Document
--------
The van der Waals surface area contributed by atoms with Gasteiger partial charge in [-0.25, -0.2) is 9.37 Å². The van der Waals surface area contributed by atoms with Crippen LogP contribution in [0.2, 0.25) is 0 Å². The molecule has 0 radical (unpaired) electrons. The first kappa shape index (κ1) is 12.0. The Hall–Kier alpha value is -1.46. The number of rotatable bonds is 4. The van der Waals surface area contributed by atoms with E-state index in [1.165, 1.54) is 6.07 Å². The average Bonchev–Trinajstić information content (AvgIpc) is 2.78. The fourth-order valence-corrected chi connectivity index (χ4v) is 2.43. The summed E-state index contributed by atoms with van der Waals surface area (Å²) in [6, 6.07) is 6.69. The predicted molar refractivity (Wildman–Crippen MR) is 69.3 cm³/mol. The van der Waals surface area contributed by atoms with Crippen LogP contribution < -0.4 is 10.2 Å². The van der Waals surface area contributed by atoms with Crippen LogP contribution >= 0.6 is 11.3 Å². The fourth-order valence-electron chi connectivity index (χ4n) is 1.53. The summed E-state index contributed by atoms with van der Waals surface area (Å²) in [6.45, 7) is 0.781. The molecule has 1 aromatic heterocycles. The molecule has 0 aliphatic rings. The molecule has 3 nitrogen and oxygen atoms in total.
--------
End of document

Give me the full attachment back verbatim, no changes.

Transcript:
The van der Waals surface area contributed by atoms with Gasteiger partial charge in [-0.25, -0.2) is 9.37 Å². The van der Waals surface area contributed by atoms with Crippen LogP contribution in [0.2, 0.25) is 0 Å². The molecule has 0 radical (unpaired) electrons. The first kappa shape index (κ1) is 12.0. The Hall–Kier alpha value is -1.46. The number of rotatable bonds is 4. The van der Waals surface area contributed by atoms with E-state index in [1.165, 1.54) is 6.07 Å². The average Bonchev–Trinajstić information content (AvgIpc) is 2.78. The fourth-order valence-corrected chi connectivity index (χ4v) is 2.43. The summed E-state index contributed by atoms with van der Waals surface area (Å²) in [6, 6.07) is 6.69. The predicted molar refractivity (Wildman–Crippen MR) is 69.3 cm³/mol. The van der Waals surface area contributed by atoms with Crippen LogP contribution < -0.4 is 10.2 Å². The van der Waals surface area contributed by atoms with Crippen LogP contribution >= 0.6 is 11.3 Å². The fourth-order valence-electron chi connectivity index (χ4n) is 1.53. The summed E-state index contributed by atoms with van der Waals surface area (Å²) in [6.45, 7) is 0.781. The molecule has 1 aromatic heterocycles. The molecule has 0 aliphatic rings. The molecule has 3 nitrogen and oxygen atoms in total.